Alicia Vikander, more serious tone result in a winning ‘Tomb Raider’ relaunch (Movie review)


omb Raider,” a reboot of the film series based on the popular video games, follows the same plot structure as 2001’s “Lara Croft: Tomb Raider.” But it’s a much better film because, quite simply (that’s easy to say on paper), it takes itself more seriously. This is perhaps a reflection of what audiences want nowadays. At the turn of the century, substance-free actioners were common – and boy are those two Angelina Jolie films light on substance and heavy on silliness — but now filmgoers appreciate a veneer of seriousness.

In the new entry (now available for home viewing), the casting of Alicia Vikander – already known for her acting chops in “Ex Machina” and elsewhere – is our first hint that this is no joke. And the fact that she got completely ripped to play Lara Croft is a visual cue that this is a genuine attempt to make something worthy of the archeological adventure legacy of “Indiana Jones.” Vikander’s Lara is believable as someone who could endure the trials of this globetrotting journey, but she also has an air of vulnerability. Unlike Jolie’s version, this Lara is an Everywoman – at least at first.

Writers Geneva Robertson-Dworet, Alastair Siddons and Evan Daugherty work from a stock template, which I find acceptable for the first entry in what will hopefully be a series. The 2001 “Lara Croft” might be the only film in history where a missing and presumed dead father isn’t treated as a mystery but rather as a fact. The remake takes the more traditional (but also more satisfying) tack of centering on the father-daughter bond between Richard Croft (Dominic West) and Lara. Our heroine seeks out her father on a remote Japanese island where he went missing seven years ago.

At the turn of the century, substance-free actioners were common, but now filmgoers appreciate a veneer of seriousness.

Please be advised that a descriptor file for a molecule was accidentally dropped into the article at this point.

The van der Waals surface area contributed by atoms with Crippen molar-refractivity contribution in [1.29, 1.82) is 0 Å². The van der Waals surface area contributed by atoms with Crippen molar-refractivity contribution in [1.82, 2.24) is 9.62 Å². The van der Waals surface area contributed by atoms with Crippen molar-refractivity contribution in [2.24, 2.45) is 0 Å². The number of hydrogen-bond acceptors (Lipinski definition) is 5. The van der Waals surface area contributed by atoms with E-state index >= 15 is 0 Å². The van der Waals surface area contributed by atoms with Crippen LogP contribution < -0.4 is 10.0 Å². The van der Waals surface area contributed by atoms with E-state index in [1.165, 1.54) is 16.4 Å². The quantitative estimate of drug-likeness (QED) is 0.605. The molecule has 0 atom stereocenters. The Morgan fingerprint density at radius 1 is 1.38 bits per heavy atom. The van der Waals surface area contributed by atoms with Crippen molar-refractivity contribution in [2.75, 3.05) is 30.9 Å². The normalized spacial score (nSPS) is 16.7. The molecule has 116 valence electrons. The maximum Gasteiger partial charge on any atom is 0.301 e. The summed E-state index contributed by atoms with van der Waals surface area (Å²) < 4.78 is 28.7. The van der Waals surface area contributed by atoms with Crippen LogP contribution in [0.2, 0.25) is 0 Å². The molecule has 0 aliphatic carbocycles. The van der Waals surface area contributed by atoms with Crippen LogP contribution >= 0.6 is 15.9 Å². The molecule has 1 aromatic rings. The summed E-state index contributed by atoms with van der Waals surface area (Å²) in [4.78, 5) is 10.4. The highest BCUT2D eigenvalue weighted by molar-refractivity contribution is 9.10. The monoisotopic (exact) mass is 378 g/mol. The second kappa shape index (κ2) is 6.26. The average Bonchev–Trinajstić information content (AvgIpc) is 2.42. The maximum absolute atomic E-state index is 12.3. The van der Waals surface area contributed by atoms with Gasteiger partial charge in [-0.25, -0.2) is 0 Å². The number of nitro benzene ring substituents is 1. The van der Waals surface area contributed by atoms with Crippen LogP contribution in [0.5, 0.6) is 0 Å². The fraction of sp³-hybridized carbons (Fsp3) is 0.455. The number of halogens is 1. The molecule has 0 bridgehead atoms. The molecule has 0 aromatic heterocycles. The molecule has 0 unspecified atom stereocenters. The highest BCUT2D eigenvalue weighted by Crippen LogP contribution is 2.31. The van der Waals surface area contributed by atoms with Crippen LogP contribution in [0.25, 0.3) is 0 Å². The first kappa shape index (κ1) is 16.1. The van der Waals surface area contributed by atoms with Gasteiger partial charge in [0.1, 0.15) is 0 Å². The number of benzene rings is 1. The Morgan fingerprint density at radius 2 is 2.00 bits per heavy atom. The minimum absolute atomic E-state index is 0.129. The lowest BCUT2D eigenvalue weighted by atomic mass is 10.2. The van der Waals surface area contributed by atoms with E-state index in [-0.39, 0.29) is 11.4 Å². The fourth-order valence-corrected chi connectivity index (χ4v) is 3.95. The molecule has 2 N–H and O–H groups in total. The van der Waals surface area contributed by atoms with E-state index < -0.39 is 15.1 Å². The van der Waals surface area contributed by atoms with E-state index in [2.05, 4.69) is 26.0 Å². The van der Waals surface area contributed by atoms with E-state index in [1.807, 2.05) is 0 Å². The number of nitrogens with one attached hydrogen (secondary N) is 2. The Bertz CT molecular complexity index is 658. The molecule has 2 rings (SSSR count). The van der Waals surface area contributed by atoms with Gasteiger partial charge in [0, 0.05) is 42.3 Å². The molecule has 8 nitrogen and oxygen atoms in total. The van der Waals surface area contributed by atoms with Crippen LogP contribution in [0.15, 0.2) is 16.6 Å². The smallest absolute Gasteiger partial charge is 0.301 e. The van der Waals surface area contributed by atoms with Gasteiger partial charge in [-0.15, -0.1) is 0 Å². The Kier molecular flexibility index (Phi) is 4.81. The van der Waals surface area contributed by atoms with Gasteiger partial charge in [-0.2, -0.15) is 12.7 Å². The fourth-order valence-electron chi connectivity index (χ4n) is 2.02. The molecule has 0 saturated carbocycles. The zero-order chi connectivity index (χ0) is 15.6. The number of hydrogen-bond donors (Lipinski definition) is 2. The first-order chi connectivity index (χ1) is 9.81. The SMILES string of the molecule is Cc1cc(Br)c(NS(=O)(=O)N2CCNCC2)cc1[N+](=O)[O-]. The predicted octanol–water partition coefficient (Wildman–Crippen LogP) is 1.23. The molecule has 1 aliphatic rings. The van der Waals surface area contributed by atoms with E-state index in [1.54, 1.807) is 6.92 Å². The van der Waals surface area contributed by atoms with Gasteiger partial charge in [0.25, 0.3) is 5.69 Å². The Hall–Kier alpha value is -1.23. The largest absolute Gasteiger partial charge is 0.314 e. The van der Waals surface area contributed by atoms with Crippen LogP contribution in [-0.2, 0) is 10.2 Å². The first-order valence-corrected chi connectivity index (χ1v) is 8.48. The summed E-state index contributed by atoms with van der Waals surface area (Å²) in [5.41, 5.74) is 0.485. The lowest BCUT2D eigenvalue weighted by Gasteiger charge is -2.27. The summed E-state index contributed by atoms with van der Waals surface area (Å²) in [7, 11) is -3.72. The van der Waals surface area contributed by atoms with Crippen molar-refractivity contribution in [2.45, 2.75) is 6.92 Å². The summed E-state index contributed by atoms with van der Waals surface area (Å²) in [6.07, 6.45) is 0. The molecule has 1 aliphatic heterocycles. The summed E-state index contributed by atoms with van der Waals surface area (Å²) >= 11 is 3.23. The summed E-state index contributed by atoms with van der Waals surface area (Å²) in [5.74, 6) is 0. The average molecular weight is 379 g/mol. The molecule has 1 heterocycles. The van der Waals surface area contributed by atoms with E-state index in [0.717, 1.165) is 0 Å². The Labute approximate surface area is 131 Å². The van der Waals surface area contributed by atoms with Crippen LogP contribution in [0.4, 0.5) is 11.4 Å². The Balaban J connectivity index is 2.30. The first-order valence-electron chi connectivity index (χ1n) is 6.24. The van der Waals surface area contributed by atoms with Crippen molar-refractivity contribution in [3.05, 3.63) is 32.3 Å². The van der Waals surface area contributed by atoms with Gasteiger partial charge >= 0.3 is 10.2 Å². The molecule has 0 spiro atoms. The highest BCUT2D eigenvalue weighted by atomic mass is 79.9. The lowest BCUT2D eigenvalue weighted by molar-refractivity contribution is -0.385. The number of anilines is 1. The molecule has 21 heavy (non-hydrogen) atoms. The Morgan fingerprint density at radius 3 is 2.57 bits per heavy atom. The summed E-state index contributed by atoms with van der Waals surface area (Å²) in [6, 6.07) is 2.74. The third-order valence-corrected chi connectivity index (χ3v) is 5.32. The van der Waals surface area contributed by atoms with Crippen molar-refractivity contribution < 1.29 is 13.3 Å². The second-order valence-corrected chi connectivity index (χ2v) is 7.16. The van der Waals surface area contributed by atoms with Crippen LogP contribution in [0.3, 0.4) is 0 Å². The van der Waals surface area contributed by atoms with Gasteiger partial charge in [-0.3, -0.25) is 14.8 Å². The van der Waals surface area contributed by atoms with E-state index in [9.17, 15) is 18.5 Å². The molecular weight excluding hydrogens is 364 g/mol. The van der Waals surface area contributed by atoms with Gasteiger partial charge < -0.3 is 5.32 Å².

“Tomb Raider” is an origin story, so when Lara achieves a remarkable feat of athleticism there’s a sense that’s she’s realizing her own strengths; we aren’t joining her at a stage where she’s cocky and near-invulnerable. Lara loses a practice boxing match in the opening scene in London, where she works as a bicycle courier despite being heiress to the Croft fortune (signing the papers would make her dad’s presumed death seem official). In flashbacks to her childhood, Lara hones her archery skills.

Director Roar Uthaug delivers robust action sequences, including a high-seas shipwreck on the rocks similar to that from 2005’s “King Kong.” Later, Lara attempts to free a camp of prisoners like she’s a cross between Katniss Everdeen and Rambo. It might not be real-world believable, but it’s easily video-game-movie-standards believable, and Vikander is easy to root for. Lara looks completely badass peppered with cuts and covered in grime.

The film also makes room for levity. A thrilling sequence finds Lara perched on an ancient crashed plane, which is precariously balanced atop a waterfall. After leaping from two pieces of the plane that break off, the creaking and groaning starts again. “Really?” she asks the universe.

A weakness of “Tomb Raider” is that the villain, Vogel (Matthias Goggins), works for an Illuminati-type group, Trinity, which aims to take over the world. Yawn. However, an epilogue where Lara officially takes over the Croft companies personalizes Trinity and sets up the sequel.

Also in the second film, I’d like to see more relationships for our heroine. This entry hints at a London lad with a crush on Lara, and she also hits it off with ship captain Lu Ren (Daniel Wu). But perhaps this series could also work well in the “Indy” format of having new sidekicks each time around.

At any rate, as the foundation for a saga, “Tomb Raider” is rock solid.